Parting after passport pain
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- Published 15.01.14
|The Indian consulate in New York|
New Delhi, Jan. 14: Management consultant Jim Gardner has travelled more than 700km back and forth between his suburban Boston home and New York, desperate to pick up Indian visas he hasn’t received for a Christmas family trip that never materialised but has already cost him over $5,000 (Rs 3.07 lakh).
Gardner now just wants the New Delhi-headquartered agency to return the three passports the firm’s New York office had accepted from him on November 20.
He’ll count himself lucky if he gets the passports back.
BLS International, the agency recruited by India to process applications for visas in the US and 18 other countries, has lost at least 45 passports of Indian and foreign nationals since July 1, 2013, a review by the external affairs ministry has revealed. Since mid-2013, the agency has been handling visa applications for the Indian embassy and five other consulates across the US.
The ministry, India’s Washington embassy and consulates in New York, San Francisco, Chicago, Houston and Atlanta have also received hundreds of other complaints of lost and delayed passports — in some cases by over six months — according to information collected independently by The Telegraph. The scale of the loss of passports is unprecedented, Indian officials said.
Quizzed by Indian officials over the complaints, BLS International has decided to end servicing Indian missions in the US just six months into a three-year contract. The original contract would have run till mid-2016.
BLS International will now serve a contractual six-month notice period till July 2014, when the Indian embassy in Washington will seek fresh applications for a new vendor, consular officers at India’s US missions confirmed.
India’s missions in the US receive over 100,000 visa applications each year, the biggest volume of potential visitors to India from any country. “We don’t know how many tourists, businessmen and potential investors have been turned away by their experiences with this company,” said a consular officer at one of India’s US missions, speaking on the condition of anonymity.
The firm was also handling a slew of services India offers to overseas citizens and Persons of Indian Origin under the contract which officials said would have brought BLS at least Rs 20 crore over three years and could have opened up doors to similar deals with other countries. The exact worth of visa-processing contracts depends on the actual number of applicants.
Diwakar Aggarwal, a director at BLS International, refused to respond to questions on the complaints. “This is all a conspiracy by our rival companies,” Aggarwal said on Friday afternoon.
Raj Badrinath didn’t get any clear answers from BLS International either, when he made six road trips of over 120km each from his home in San Ramon, California, to the visa agency’s office in San Francisco to pick up visas for his family last July.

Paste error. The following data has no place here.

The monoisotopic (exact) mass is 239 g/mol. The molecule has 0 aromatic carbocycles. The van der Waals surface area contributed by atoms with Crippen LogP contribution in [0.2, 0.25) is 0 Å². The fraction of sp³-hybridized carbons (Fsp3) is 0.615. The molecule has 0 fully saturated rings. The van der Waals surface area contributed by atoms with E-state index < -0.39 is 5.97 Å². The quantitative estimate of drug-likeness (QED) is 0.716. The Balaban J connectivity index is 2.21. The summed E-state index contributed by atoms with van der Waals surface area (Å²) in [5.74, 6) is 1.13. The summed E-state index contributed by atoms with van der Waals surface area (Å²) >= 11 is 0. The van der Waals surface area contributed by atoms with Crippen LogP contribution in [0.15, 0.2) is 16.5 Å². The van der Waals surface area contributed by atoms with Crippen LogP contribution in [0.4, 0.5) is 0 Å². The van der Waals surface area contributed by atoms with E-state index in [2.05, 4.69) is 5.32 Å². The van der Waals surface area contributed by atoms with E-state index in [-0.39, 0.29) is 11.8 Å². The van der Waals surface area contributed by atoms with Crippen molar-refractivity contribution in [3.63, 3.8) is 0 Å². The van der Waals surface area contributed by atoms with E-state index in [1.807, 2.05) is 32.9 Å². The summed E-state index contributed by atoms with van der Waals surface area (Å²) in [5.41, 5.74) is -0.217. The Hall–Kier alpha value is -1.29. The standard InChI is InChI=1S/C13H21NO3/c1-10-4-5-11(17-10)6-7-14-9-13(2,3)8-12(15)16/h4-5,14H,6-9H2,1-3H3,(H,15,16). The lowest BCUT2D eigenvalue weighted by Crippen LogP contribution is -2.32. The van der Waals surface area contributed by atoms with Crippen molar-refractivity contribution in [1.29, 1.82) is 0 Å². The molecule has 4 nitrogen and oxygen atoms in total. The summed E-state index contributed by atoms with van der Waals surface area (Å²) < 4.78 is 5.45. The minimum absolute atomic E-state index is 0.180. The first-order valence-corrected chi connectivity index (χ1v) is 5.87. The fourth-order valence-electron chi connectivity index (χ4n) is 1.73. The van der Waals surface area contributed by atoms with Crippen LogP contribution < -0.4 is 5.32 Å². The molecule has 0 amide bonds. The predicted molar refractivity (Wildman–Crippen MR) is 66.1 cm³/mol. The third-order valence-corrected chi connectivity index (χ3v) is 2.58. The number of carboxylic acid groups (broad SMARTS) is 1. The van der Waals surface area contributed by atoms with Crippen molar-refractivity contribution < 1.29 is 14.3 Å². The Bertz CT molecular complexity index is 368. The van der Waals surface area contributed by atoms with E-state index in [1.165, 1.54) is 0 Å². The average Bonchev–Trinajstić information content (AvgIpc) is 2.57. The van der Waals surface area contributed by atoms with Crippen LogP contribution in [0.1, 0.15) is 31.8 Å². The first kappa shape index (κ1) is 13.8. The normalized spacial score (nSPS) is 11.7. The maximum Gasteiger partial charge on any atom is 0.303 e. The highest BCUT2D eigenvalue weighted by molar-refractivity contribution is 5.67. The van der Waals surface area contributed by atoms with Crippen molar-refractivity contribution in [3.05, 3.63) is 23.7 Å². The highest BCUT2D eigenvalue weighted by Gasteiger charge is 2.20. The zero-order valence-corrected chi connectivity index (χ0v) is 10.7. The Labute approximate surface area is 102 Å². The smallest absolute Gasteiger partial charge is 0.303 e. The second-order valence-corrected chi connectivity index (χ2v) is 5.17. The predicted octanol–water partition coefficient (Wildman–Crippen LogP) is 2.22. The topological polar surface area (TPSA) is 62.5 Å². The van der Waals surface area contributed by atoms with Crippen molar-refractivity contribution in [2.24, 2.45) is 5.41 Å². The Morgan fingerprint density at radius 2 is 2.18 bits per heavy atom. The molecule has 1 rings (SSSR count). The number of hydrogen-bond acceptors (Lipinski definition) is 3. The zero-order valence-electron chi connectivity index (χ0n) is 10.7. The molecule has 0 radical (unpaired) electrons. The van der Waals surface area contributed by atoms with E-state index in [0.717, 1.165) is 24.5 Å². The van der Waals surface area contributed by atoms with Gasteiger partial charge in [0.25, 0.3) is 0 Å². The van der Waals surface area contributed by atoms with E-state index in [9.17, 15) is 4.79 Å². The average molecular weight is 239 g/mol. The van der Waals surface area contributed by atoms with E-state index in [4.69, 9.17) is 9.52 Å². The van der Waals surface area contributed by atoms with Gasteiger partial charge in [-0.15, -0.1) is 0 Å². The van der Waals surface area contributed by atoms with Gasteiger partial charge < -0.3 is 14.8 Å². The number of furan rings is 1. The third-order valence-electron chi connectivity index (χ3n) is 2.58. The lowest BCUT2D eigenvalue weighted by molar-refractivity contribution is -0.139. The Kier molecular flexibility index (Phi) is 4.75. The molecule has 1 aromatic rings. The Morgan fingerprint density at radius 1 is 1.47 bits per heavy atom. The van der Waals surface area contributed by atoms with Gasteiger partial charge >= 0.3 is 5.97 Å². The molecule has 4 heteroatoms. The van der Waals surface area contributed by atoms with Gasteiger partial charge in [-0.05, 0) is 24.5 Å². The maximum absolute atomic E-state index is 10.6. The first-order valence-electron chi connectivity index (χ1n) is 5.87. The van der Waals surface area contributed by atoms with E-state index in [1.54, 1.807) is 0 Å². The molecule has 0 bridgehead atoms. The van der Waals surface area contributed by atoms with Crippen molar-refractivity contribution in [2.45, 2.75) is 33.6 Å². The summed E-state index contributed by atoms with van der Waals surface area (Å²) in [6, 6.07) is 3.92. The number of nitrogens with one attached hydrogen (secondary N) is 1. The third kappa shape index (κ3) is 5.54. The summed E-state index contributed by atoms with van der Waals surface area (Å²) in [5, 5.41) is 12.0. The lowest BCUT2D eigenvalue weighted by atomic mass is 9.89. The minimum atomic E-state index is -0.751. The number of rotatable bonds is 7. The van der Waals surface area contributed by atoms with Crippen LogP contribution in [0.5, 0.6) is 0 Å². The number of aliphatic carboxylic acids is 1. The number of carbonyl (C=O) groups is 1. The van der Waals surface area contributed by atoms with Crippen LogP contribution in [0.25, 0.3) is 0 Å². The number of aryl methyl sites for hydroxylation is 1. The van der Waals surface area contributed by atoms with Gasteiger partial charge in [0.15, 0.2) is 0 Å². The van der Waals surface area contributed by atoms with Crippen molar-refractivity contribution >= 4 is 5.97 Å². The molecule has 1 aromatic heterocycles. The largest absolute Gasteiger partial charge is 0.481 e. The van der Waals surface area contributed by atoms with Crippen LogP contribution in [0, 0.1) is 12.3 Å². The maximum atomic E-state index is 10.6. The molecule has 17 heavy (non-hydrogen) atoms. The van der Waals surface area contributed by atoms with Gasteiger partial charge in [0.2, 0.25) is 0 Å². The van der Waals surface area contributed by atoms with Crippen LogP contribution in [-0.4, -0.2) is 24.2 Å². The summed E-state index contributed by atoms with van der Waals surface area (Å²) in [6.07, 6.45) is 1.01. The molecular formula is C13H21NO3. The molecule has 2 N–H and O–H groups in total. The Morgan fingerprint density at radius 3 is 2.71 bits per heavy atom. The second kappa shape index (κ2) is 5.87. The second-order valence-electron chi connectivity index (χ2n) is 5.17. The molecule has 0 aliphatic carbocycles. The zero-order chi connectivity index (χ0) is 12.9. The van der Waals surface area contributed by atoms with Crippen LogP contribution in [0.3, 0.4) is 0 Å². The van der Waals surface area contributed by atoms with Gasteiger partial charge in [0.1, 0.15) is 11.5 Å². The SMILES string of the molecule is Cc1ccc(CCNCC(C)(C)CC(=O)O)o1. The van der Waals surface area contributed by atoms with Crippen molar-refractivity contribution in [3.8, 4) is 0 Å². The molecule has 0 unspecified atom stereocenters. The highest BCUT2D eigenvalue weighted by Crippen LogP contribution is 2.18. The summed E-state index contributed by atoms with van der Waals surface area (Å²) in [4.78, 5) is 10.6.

Badrinath, an Indian-American e-commerce executive, and his wife had applied for visas on July 2 for a visit to Bangalore scheduled for July 17.
The Indian embassy website states that visas can be picked up four days after the passports and applications are submitted — unless the applicant receives an email informing him of a delay.
But the BLS website, that has an option to check the status of applications, didn’t show any progress on their visas for a week.
Panicking, Badrinath gave up on driving back and forth between his home and the BLS office, and checked into a hotel in San Francisco. He shuttled between the agency and the Indian consulate in San Francisco that told him that BLS servers were down for the past six days.
“India is the back office of the world — but the agency didn’t have the backup needed to handle such a situation,” Badrinath said. “We didn’t know if our passports were lost. For a while, we were stateless, like Edward Snowden.”
Badrinath’s wife got back her passport with a tourist visa on July 16, the day before they had to depart for India. But Badrinath had to drop his wife and daughter — who had an Indian visa — to the airport the next day, and then drive back to BLS to continue his pursuit for his passport.
He had to book and cancel flights twice more — based, he claims, on unkept promises from BLS — before he eventually got the business visa he had applied for, Badrinath said.
“It was a horror,” he said.
Raman Sood, based in Buffalo, New York, is worried he may never get back his son’s passport, submitted with BLS International in November for a visa for a planned trip on February 6. “I haven’t got it back, and it’s a real fear that we never may,” Sood said.
Gardner, the management consultant, who has travelled to 60 countries and now works with the local administration in the Boston suburb of Rockport, has even more to lose than Sood.
He had turned in five passports — belonging to him, his wife and their three children — more than seven weeks back. Two were returned by BLS International, with suggestions that the applications were not filled properly. Gardner resubmitted those two applications, which were accepted this time.
“We had tickets to depart on December 18 for a Christmas in New Delhi,” Gardner said, adding that he lost money while cancelling bookings. “Now we’re just hoping to get the passports back at some point.”
Only the two passports he resubmitted have returned — and those too came after December 18.